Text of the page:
Jason Statham heads up his fourth collaboration with director Guy Ritchie as H, a dead-behind-the-eyes, gruff, mysterious new employee at a Los Angeles security company, Fortico, that specialises in transporting enormous amounts of cash around the city in armoured vans. It’s a loose remake of a barely known French film, 2004’s Cash Truck (Le Convoyeur), although the new title – Wrath of Man – feels more fitting for the heavy, no-nonsense, Old Testament-style revenge vibe which Ritchie brings to the table. You’re never far from a hail of bullets, and the crack of gunfire is basically the soundtrack of this mystery that hangs on the age-old allure of a mystery man on a mission.
Wrath of Man opens on a robbery that goes badly wrong, although exactly how and why it turned deadly we don’t immediately know. It's into the wake of this disaster that H joins Fortico, and Ritchie leads us back and forth in time until we have a clearer sense of exactly who is this taciturn British stranger (who one colleague mocks as ‘Mary Poppins’), and what he’s here to avenge. Needless to say, his motives are as personal as his personality is not warm and cuddly.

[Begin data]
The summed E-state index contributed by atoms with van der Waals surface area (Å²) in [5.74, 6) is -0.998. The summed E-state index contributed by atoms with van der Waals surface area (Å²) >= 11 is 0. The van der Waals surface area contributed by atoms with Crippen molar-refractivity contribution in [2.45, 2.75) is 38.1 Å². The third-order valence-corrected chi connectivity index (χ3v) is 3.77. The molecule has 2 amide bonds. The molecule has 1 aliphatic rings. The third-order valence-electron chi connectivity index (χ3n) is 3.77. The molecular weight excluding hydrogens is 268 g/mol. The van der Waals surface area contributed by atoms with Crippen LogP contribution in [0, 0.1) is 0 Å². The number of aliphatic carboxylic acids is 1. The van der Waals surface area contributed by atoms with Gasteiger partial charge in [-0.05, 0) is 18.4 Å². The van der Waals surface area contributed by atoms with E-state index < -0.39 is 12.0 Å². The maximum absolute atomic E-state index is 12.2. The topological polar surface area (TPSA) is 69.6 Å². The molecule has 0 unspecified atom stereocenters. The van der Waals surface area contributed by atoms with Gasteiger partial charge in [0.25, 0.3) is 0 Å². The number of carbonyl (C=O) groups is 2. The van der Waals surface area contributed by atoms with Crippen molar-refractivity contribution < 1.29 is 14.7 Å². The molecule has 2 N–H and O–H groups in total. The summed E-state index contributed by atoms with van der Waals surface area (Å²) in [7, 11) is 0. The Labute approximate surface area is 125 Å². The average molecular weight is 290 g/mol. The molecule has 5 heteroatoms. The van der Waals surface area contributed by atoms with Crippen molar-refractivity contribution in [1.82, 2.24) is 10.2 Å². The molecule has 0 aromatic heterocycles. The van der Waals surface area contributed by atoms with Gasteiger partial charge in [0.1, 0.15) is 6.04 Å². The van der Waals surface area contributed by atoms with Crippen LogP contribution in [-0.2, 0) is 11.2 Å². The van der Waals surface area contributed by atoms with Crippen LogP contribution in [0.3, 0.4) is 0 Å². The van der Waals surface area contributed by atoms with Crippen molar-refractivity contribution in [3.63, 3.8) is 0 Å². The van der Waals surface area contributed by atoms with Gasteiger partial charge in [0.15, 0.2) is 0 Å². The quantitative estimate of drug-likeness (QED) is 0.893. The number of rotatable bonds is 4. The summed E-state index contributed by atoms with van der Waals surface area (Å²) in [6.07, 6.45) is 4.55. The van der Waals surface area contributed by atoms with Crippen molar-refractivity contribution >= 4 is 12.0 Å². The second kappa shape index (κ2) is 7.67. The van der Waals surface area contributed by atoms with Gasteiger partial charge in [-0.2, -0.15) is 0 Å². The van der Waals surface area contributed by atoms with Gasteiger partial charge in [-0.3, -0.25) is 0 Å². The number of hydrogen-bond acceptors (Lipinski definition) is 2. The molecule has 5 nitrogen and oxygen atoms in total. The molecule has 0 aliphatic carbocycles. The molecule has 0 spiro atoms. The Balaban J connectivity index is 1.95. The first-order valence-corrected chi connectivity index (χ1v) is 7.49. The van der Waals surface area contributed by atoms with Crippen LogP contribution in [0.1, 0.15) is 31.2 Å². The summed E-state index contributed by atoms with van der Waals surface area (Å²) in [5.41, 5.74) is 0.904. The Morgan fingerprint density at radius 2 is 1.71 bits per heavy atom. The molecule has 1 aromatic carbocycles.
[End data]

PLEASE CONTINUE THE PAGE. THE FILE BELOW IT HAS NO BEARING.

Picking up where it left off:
You know you’re watching a Guy Ritchie film when most of the criminals look like they’ve stepped out of the pages of GQ. You know you’re listening to one when you’d be hard-pushed to locate at least a couple of accents on a map. Yet, those expected and warmly familiar eyebrow-raisers aside, there are few of the cheeky knockabout larks that mark some of Ritchie’s films, and less of the storytelling muddiness that afflicted others (looking at you, Revolver, the last film on which Ritchie and Statham worked together). This is more of a straight-up, cold-blooded man-on-a-mission action film, and it’s all the better for it. It’s not wildly original, but it’s steely and stylish, and as a story it has a ruthless streak to it that’s weirdly appealing.
In US theaters May 7.